The military leaders of the coalition, represented by General Schwarzkopf, knew that the ground war was unnecessary and that the air campaign devastated the Iraqi forces in Kuwait. Therefore, they not only did not ask for it but also were angry because it was insisted on by their political leaders. Schwarzkopf described how he felt about being pushed to launch the ground war. He said:

"The increasing pressure to launch the ground war early was making me crazy. I could guess what was going on and figured Cheney and Powell were caught in the middle. There had to be a contingent of hawks in Washington who did not stop until we'd punished Saddam. We'd been bombing Iraq for more than a month, but that wasn't good enough. These were guys who seen John Wayne in The Green Perets, they'd seen Rambo, they'd seen Patton, and it was very easy for them to pound their desks and say, "By God, we've got to go in there and kick ass!”[38]

     Schwarzkopf also mentioned that the Washington Hawks[39], not the Central Command, insisted on not giving the Iraqis any opportunities to withdraw from Kuwait alive. The Iraqis offered to withdraw in three weeks but President Bush gave them only one week. The objective was to deny them any possibility of saving themselves. Schwarzkopf knew that this might mean killing fifty thousand more Iraqis and he argued with Powell that the coalition had achieved its goals and there was no need for more killing.[40] Powell, by turn, argued with President Bush to allow the Iraqis to withdraw instead of the unnecessary destruction of the ground war. The President insisted that they should “crack under force, it is better than withdrawal.” Powell replied asking: “But at what cost?”[41] 

     On February 18, Cheney and Powell called Schwarzkopf telling him that the National Security Council wanted the ground war to start as soon as possible because the Council did not want to give the Iraqis a chance to withdraw from Kuwait alive. They also told him that President Gorbachev had another proposal to prevent the ground war, which was rejected. Instead, the State Department demanded an unconditional surrender. At that point, Schwarzopf replied that if an Arabist looked at this demand, he or she would tell them that this kind of ultimatum “does not work with Arabs: they (would) die first.” Then, Schwarzkopf continued saying that:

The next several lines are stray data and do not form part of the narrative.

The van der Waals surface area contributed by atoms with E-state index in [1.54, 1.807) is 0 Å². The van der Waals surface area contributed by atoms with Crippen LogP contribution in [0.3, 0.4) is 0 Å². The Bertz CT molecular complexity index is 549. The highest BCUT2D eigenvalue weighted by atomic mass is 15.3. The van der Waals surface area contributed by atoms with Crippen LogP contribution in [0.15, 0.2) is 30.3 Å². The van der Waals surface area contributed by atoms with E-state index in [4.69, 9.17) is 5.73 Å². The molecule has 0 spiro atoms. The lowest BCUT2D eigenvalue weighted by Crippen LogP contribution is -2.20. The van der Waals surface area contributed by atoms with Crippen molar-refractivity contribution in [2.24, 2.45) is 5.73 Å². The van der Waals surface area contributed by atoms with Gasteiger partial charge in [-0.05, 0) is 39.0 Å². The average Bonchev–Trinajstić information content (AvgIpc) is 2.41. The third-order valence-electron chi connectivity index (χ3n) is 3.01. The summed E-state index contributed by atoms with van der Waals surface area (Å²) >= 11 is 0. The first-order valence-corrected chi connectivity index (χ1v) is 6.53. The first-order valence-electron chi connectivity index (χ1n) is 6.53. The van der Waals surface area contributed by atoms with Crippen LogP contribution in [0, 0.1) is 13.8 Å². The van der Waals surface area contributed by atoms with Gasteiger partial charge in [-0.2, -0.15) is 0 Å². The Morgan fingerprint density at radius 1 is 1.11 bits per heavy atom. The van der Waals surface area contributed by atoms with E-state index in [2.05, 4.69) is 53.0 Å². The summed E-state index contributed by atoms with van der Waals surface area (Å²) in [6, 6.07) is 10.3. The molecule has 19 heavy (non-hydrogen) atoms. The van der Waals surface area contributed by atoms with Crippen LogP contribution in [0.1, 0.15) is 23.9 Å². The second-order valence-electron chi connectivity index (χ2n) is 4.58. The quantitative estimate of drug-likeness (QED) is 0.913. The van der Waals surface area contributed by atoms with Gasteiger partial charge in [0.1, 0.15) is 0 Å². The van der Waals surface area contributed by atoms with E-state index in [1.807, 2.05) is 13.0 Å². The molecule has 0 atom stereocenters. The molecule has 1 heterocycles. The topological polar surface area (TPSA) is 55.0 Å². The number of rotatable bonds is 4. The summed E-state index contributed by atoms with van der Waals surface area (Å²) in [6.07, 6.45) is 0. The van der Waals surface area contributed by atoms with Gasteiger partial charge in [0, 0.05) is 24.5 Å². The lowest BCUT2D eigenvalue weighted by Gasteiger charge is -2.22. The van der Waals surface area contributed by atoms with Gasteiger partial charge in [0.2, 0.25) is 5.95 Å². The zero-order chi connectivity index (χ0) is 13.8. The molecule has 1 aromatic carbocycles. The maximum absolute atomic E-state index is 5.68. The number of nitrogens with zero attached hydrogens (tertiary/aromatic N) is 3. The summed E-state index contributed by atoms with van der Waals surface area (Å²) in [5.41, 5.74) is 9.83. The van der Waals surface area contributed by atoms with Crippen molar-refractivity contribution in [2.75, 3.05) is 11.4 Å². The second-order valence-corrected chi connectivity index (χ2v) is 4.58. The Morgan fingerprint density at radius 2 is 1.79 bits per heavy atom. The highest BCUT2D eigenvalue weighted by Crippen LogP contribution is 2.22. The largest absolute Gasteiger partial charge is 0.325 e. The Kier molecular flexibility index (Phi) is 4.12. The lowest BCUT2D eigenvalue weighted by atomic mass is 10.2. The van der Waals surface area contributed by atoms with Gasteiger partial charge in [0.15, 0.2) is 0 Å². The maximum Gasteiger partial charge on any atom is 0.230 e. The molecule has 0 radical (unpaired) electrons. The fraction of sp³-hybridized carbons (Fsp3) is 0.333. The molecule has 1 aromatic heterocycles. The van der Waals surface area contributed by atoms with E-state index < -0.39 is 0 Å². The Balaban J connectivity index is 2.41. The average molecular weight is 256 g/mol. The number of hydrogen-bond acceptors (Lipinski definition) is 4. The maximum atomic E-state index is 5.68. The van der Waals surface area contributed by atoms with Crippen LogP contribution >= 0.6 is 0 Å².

"It comes down to a question of lives," I told Powell, "We have probably inflicted a hundred thousand casualties on the Iraqis at the cost of one hundred for us. Why should we inflict a hundred and fifty thousand casualties?" Cheney said, "I don't see why the Soviets have to be involved at all." I answered him saying, "For what it's worth. Saddam has to work through a middleman because that's the way Arabs do business. He will never negotiate directly. By working through a broker, he saves face and then afterward, of course, no matter what he has agreed to, he can make any claim he wants because he never talked to his enemy."[42]

     In spite of this attempt from Schwarzkopf to prevent the ground war, the Washington hawks refused it because this might have saved some of the Iraqi forces and their equipment from destruction. In fact, the President’s National Security Advisor, Brent Scowcroft, admitted that he was as impatient as the President to begin the ground campaign in spite of the reluctance of military commanders and Secretary Baker.[43]

     The ground war lasted from February 24 to February 28 and it was arbitrarily extended from four to five days. General Powell related that the idea of the arbitrary extension of the ground war was originally suggested by Schwarzkopf. This seems like a strange suggestion because he was trying to avoid the ground war altogether. Powell said that Schwarzkopf wanted the war to be extended one more day so that it may be referred to, in the future, as the five-day war. This was in imitation to the Israelis who refer to the 1967 war, as the six-day war, “in reference to God=s creation of the world in six days.”[44] 

     It is unbelievable that a war is extended arbitrarily so history books can mention it as the five-day war, that is one day shorter than the 1967 six-day Israeli war against Arabs! Thus, in order to achieve that propagandistic goal, tens of thousands of Iraqis had to be killed. 


     Every aspect of the 1991 Gulf War was excessive. This was reflected in the number of the coalition troops, the number of air raids, and the costs of the war. However, none of these could be compared to the excessiveness in killing Iraqi soldiers, particularly while retreating north during the ground war. This was contrary to Secretary Baker=s assurances, during the Geneva Meeting with Aziz, that “Americans don=t shoot their adversaries in the back.”[45] It was also contrary to President Bush=s announcement on February 24, 1991 that “the coalition forces would not attack unarmed soldiers in retreat.”[46] Secretary Baker admitted that excessiveness when he attempted to explain why the war ended “so soon.” He said: